Making Classics Current: Student-friendly Magazines as Supplementary Materials

Kate Fedewa

Michigan State University

Students of classical culture, history and language at both the high school and college level often voice a common compliant:  the memorization of lists of ancient names and dates seems tedious and completely unrelated to modern life.  With further study, students realize that classical studies provides not only relevant but often enlightening correlations with the contemporary world.  However, creating interest in students which encourages further study is a dilemma facing teachers and students alike.

I believe that a greater access to classical information in a modern format would help to generate immediate engagement and interest among students of classics.  To that end, I would like to present two original magazines that depict classical culture.  These magazines—organized and composed in the style of Time or Newsweek—aim to provide students with information on topics ranging from political leaders to popular hairstyles. 

The magazines incorporate a variety of ways by which information is presented.  Articles and interviews provide detailed reporting of specific subjects.  Letters to the editor and short summaries give students basic information on a variety of cultural topics.  Advertisements (selling chariots and other classical commodities) and comics provide a light-hearted glimpse at classical culture.  A bibliography details further sources of study for interested students.  Full color illustrations, maps, and charts also allow visual references to accompany the reported material.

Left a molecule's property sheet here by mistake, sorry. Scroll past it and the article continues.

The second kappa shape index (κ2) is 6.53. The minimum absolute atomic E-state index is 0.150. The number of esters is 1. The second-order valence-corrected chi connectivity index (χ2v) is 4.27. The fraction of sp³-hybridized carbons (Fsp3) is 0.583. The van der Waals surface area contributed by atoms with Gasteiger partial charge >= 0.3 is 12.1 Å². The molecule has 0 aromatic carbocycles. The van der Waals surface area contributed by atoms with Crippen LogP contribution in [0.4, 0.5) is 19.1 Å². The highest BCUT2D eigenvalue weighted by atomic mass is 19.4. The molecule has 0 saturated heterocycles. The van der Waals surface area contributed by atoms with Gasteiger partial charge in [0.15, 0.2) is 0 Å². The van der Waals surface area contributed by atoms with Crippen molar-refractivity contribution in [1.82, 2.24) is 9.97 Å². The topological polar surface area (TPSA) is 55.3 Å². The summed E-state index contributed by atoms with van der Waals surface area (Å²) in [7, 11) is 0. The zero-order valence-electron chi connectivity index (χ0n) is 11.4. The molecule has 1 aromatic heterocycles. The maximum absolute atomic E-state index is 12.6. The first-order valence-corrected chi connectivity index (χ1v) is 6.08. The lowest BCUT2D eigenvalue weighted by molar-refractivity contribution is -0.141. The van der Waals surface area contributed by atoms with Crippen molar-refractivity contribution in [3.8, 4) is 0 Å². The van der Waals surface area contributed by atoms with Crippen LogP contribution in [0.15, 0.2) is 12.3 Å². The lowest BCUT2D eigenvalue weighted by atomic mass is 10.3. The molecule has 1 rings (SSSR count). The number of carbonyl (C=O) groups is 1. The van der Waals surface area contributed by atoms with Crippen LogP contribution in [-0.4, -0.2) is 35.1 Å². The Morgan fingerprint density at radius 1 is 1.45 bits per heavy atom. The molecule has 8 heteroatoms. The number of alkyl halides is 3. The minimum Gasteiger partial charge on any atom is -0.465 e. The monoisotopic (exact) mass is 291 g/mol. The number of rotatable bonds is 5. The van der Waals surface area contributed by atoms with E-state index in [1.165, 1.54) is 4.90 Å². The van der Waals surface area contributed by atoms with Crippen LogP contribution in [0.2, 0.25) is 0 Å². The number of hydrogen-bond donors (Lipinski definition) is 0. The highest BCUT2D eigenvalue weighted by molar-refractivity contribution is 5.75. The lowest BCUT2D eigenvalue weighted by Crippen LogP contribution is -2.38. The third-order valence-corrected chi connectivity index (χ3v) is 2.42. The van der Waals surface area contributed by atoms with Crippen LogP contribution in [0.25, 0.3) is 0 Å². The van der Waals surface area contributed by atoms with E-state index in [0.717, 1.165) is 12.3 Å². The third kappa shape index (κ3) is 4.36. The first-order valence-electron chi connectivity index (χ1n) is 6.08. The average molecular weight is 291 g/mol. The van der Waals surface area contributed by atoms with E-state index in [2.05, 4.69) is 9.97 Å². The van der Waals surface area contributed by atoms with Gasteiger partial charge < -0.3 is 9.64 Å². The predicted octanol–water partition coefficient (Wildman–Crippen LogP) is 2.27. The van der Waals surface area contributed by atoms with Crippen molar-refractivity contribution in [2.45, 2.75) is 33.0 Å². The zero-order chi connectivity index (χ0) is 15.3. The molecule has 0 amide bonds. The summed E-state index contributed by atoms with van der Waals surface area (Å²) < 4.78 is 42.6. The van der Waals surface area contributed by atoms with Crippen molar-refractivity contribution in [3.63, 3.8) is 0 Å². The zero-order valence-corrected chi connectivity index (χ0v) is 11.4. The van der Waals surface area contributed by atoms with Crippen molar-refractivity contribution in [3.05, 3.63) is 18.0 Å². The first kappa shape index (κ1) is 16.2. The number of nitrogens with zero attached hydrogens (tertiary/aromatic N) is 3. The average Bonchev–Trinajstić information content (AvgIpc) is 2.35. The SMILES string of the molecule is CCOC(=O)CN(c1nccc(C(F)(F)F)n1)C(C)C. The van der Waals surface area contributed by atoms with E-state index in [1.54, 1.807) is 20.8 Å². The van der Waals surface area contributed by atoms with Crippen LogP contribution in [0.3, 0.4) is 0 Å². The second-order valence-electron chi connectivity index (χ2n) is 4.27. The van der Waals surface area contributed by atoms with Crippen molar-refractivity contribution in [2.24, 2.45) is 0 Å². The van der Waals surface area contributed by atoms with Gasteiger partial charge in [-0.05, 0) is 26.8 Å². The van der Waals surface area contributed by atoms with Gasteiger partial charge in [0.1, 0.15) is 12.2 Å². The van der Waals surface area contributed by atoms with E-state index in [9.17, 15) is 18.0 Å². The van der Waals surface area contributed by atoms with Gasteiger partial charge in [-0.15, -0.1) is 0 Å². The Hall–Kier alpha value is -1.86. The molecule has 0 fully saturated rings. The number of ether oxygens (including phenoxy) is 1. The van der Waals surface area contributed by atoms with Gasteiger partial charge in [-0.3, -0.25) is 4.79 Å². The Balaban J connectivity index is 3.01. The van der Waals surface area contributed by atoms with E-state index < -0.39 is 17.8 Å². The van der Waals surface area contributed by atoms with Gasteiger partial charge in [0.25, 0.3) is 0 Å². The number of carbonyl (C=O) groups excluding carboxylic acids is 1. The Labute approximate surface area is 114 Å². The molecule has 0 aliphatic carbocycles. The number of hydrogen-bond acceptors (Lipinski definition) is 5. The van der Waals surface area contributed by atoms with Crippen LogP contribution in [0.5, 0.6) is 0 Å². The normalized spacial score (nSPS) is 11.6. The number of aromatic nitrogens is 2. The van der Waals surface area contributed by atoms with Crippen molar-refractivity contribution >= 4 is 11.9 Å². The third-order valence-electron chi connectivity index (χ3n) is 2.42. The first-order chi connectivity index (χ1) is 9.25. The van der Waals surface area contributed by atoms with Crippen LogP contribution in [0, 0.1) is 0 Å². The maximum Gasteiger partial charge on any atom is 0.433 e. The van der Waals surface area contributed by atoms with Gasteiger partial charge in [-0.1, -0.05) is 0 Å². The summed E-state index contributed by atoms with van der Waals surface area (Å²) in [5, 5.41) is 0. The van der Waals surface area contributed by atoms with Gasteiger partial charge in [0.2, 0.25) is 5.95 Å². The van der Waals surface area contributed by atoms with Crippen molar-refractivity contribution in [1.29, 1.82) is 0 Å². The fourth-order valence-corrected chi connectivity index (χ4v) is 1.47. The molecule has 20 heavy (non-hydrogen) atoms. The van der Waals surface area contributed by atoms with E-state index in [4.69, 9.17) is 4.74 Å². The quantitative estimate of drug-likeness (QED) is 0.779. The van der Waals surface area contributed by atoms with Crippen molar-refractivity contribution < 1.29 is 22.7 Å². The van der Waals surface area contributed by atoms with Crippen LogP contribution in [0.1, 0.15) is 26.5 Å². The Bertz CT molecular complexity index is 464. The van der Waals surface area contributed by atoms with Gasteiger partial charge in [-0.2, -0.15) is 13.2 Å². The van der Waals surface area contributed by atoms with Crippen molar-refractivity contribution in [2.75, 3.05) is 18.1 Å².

There are numerous ways in which these magazines can be used to generate classroom discussion and assignments.  The articles are designed to encourage comparison between classical events and modern ideas, and could be read individually, in pairs, or as a class.  In addition, the magazines could be used as a starting point for collective and independent research, creative and analytical writing, reading and creating charts, and several other assignments.

These magazines could serve as useful and exciting supplementary sources for the secondary Greek and Roman history and language classroom.  My immediate hope is that the material found in them could be useful in ending the complaints of frustrated students; it is my long-term goal that these sources could encourage a lively and continued interest in classical languages and history at all levels of instruction.

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